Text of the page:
4-day week for employees: experiment begins in the United Kingdom

Participating employees will be closely monitored by a team of researchers who aim to determine whether such work is beneficial to the organization’s employees, the company, the economy and the environment as a whole.

Employees will keep 100% of their salary, but have to be more productive

This is the largest 4-day week experiment ever conducted in the world. For six months, by the end of 2022, 70 British companies, large and small, will switch to four working days per week (32 hours of work). at the heart of this experiment is “100:80:100” model : Employees keep 100% of pay for 80% of the time they work, while striving to be as productive as they would have been if they worked five days a week.

This experiment is organized by the collective 4 day week global, which brings together a four-day week, a 4-day week campaign and a think-tank of all goodwill interests in change to autonomy, which is active on the topics of climate change, the future of work and economic planning. And to measure and evaluate the effects, three major scientific centers are participating in the experiment: the University of Cambridge, the University of Oxford and Boston College.

Also read: To Save The Planet, Work Less… Live A Four Day Week!

For its supporters, the 4-day week has many benefits.

According to the 4-Day Week Campaign, transitioning to a four-day week allows employees to feel more calm, as they have more time for rest, leisure activities and inevitable daily tasks (shopping, cleaning, managing personal finances, kids, etc.) will be. etc.). For employers, such an organization makes it possible to attract the best talent on the one hand and reduce absenteeism on the other (the rest of the employee being in better shape is less likely to fall ill). For the economy at large, this organization helps to reduce unemployment, increase productivity and develop the tourism sector. (People are more likely to travel when they have three free days).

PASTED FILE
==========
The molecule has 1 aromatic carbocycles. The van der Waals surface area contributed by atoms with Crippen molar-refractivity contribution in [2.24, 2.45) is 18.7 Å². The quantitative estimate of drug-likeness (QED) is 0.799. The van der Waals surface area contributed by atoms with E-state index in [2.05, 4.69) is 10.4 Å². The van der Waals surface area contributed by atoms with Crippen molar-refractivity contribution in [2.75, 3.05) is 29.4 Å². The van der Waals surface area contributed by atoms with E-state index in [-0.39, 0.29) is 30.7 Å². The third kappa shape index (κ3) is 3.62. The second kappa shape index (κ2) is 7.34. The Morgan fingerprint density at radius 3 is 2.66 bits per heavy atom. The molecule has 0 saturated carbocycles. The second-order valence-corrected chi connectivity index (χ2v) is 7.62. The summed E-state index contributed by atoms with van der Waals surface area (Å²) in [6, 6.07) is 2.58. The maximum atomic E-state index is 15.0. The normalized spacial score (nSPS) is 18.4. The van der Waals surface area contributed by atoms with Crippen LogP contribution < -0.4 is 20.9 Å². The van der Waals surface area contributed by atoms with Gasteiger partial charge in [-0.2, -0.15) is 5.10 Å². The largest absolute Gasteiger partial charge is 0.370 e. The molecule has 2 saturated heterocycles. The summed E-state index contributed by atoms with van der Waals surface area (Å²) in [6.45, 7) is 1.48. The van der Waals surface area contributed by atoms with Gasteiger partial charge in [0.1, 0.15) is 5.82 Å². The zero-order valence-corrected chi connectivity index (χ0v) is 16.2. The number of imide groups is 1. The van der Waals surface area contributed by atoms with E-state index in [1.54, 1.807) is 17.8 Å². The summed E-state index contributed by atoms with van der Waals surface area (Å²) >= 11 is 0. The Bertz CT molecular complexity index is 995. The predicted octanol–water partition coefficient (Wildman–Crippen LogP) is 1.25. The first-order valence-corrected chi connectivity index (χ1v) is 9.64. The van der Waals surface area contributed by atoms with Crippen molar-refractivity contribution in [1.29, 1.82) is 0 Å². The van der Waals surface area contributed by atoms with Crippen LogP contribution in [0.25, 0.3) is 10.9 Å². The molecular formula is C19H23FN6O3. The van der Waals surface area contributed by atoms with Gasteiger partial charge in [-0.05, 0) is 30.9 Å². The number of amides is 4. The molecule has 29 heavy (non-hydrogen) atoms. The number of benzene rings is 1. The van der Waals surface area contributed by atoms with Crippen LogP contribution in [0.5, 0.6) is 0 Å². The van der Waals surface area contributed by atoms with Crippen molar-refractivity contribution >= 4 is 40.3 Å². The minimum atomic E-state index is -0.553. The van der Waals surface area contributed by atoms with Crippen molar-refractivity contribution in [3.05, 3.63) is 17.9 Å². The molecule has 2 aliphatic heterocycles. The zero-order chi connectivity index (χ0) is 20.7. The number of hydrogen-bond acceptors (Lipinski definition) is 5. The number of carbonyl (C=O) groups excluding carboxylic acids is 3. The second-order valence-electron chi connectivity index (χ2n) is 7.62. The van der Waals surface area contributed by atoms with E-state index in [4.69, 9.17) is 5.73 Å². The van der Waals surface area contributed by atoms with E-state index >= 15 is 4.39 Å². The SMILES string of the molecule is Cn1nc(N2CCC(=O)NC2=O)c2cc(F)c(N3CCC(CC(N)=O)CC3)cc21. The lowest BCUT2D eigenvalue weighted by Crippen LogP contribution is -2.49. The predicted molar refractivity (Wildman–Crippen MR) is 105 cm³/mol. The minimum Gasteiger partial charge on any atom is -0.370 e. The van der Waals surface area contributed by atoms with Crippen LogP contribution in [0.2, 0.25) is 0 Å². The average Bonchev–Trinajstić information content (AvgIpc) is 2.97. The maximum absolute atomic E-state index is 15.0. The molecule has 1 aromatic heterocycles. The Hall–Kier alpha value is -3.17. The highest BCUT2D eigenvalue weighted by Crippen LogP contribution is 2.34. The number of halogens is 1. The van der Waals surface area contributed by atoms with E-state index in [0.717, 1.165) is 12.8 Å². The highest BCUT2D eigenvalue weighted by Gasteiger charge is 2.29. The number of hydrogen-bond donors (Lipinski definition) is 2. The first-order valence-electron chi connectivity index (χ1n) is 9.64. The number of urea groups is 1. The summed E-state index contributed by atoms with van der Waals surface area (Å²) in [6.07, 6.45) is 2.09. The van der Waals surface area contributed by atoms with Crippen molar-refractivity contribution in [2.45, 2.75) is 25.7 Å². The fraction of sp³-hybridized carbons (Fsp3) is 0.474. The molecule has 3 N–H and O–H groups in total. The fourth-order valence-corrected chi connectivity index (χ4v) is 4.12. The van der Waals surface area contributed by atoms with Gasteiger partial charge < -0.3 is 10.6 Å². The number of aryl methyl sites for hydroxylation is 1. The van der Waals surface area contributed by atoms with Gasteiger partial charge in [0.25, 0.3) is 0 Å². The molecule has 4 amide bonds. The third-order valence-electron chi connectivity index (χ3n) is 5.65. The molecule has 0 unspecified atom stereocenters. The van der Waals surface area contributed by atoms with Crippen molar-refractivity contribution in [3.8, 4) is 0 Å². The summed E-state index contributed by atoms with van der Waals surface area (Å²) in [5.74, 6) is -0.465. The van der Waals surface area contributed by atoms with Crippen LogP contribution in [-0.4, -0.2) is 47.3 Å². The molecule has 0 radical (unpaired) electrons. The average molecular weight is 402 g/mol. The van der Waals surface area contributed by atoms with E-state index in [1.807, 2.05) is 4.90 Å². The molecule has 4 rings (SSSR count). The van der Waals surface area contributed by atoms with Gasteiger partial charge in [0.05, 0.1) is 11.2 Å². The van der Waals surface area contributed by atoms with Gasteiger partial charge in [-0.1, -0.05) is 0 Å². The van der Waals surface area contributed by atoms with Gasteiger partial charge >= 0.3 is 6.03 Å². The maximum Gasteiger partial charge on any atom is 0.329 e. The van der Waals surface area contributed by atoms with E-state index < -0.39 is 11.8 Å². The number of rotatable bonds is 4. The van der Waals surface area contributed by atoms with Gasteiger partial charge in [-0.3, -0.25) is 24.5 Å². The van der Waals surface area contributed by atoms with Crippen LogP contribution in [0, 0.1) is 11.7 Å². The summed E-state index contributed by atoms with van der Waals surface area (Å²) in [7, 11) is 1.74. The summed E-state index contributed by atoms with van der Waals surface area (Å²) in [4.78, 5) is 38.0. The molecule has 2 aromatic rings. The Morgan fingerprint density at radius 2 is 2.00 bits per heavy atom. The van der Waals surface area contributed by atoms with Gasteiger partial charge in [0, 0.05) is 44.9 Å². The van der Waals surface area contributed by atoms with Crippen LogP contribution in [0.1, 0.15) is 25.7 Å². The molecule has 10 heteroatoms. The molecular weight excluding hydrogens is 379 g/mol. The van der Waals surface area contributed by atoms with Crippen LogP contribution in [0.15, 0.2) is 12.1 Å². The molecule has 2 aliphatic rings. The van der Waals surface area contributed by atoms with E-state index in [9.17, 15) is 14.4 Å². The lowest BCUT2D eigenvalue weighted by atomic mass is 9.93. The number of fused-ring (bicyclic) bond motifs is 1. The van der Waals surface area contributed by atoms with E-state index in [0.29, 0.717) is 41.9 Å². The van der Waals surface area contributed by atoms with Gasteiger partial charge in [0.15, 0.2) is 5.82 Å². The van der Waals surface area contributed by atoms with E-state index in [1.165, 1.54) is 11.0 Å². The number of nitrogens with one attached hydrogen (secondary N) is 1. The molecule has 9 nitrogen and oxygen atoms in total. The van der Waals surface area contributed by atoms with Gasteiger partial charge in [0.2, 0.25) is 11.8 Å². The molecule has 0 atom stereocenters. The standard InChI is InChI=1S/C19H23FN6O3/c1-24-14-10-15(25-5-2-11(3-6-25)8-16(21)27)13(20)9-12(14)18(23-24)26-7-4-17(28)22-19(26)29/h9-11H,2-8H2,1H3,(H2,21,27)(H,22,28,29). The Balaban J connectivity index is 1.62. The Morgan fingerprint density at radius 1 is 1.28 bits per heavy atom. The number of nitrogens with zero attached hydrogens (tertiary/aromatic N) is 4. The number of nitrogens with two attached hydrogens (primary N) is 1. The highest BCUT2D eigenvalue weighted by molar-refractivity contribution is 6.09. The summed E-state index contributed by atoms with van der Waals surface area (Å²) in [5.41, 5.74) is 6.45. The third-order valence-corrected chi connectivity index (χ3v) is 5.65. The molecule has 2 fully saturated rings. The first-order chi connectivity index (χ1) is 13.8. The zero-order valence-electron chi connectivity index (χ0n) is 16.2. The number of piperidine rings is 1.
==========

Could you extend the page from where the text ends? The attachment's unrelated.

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A small-scale, but still large-scale experiment: a four-day week was started in Iceland between 2015 and 2019. During this period, 2,500 employees (ie 1% of the country’s workforce) lent to exercise. A significant gain in productivity was then observedInspiring other countries around the world to experiment with the 4-day week.

Image: © Shutterstock.com.

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